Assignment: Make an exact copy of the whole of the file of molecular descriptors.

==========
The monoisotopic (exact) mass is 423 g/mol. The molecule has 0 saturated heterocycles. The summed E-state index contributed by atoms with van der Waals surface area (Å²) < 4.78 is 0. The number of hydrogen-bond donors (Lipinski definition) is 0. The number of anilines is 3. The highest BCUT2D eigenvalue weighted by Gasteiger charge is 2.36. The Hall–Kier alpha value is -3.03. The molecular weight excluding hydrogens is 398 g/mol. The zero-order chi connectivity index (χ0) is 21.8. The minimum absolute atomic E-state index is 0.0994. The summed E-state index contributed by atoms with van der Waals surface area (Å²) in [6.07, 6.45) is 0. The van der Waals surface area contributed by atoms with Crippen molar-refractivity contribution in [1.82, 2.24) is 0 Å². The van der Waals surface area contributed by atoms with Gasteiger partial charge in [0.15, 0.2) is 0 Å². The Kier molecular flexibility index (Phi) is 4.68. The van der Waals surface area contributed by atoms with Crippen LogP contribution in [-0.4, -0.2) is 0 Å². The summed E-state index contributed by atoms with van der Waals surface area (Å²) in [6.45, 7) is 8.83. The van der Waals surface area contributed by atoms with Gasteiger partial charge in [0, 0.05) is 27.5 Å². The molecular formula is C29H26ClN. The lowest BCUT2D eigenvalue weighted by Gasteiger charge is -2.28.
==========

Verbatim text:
The monoisotopic (exact) mass is 423 g/mol. The molecule has 0 saturated heterocycles. The summed E-state index contributed by atoms with van der Waals surface area (Å²) < 4.78 is 0. The number of hydrogen-bond donors (Lipinski definition) is 0. The number of anilines is 3. The highest BCUT2D eigenvalue weighted by Gasteiger charge is 2.36. The Hall–Kier alpha value is -3.03. The molecular weight excluding hydrogens is 398 g/mol. The zero-order chi connectivity index (χ0) is 21.8. The minimum absolute atomic E-state index is 0.0994. The summed E-state index contributed by atoms with van der Waals surface area (Å²) in [6.07, 6.45) is 0. The van der Waals surface area contributed by atoms with Crippen molar-refractivity contribution in [1.82, 2.24) is 0 Å². The van der Waals surface area contributed by atoms with Gasteiger partial charge in [0.15, 0.2) is 0 Å². The Kier molecular flexibility index (Phi) is 4.68. The van der Waals surface area contributed by atoms with Crippen LogP contribution in [-0.4, -0.2) is 0 Å². The summed E-state index contributed by atoms with van der Waals surface area (Å²) in [6.45, 7) is 8.83. The van der Waals surface area contributed by atoms with Gasteiger partial charge in [0, 0.05) is 27.5 Å². The molecular formula is C29H26ClN. The lowest BCUT2D eigenvalue weighted by Gasteiger charge is -2.28.